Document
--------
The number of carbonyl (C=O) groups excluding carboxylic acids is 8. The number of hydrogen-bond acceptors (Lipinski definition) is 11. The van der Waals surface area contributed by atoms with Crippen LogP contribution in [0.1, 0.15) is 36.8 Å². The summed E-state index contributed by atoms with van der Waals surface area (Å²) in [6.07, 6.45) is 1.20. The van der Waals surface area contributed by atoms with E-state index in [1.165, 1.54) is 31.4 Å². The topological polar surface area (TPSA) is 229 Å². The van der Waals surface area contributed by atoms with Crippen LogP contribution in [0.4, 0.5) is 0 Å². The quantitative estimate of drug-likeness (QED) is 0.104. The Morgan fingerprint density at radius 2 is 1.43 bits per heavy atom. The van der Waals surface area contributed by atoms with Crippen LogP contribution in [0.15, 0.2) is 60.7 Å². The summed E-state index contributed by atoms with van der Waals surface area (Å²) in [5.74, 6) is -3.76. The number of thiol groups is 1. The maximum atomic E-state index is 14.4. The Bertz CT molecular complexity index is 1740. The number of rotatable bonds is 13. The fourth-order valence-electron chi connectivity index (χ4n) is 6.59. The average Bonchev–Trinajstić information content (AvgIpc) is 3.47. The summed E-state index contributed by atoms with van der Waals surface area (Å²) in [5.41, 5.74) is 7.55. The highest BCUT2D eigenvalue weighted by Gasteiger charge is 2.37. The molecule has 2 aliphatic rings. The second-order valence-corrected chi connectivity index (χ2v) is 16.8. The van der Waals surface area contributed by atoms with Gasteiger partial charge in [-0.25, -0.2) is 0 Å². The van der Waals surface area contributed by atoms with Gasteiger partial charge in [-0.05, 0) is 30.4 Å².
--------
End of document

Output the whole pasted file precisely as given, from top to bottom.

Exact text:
The number of carbonyl (C=O) groups excluding carboxylic acids is 8. The number of hydrogen-bond acceptors (Lipinski definition) is 11. The van der Waals surface area contributed by atoms with Crippen LogP contribution in [0.1, 0.15) is 36.8 Å². The summed E-state index contributed by atoms with van der Waals surface area (Å²) in [6.07, 6.45) is 1.20. The van der Waals surface area contributed by atoms with E-state index in [1.165, 1.54) is 31.4 Å². The topological polar surface area (TPSA) is 229 Å². The van der Waals surface area contributed by atoms with Crippen LogP contribution in [0.4, 0.5) is 0 Å². The quantitative estimate of drug-likeness (QED) is 0.104. The Morgan fingerprint density at radius 2 is 1.43 bits per heavy atom. The van der Waals surface area contributed by atoms with Crippen LogP contribution in [0.15, 0.2) is 60.7 Å². The summed E-state index contributed by atoms with van der Waals surface area (Å²) in [5.74, 6) is -3.76. The number of thiol groups is 1. The maximum atomic E-state index is 14.4. The Bertz CT molecular complexity index is 1740. The number of rotatable bonds is 13. The fourth-order valence-electron chi connectivity index (χ4n) is 6.59. The average Bonchev–Trinajstić information content (AvgIpc) is 3.47. The summed E-state index contributed by atoms with van der Waals surface area (Å²) in [5.41, 5.74) is 7.55. The highest BCUT2D eigenvalue weighted by Gasteiger charge is 2.37. The molecule has 2 aliphatic rings. The second-order valence-corrected chi connectivity index (χ2v) is 16.8. The van der Waals surface area contributed by atoms with Gasteiger partial charge in [-0.25, -0.2) is 0 Å². The van der Waals surface area contributed by atoms with Gasteiger partial charge in [-0.05, 0) is 30.4 Å².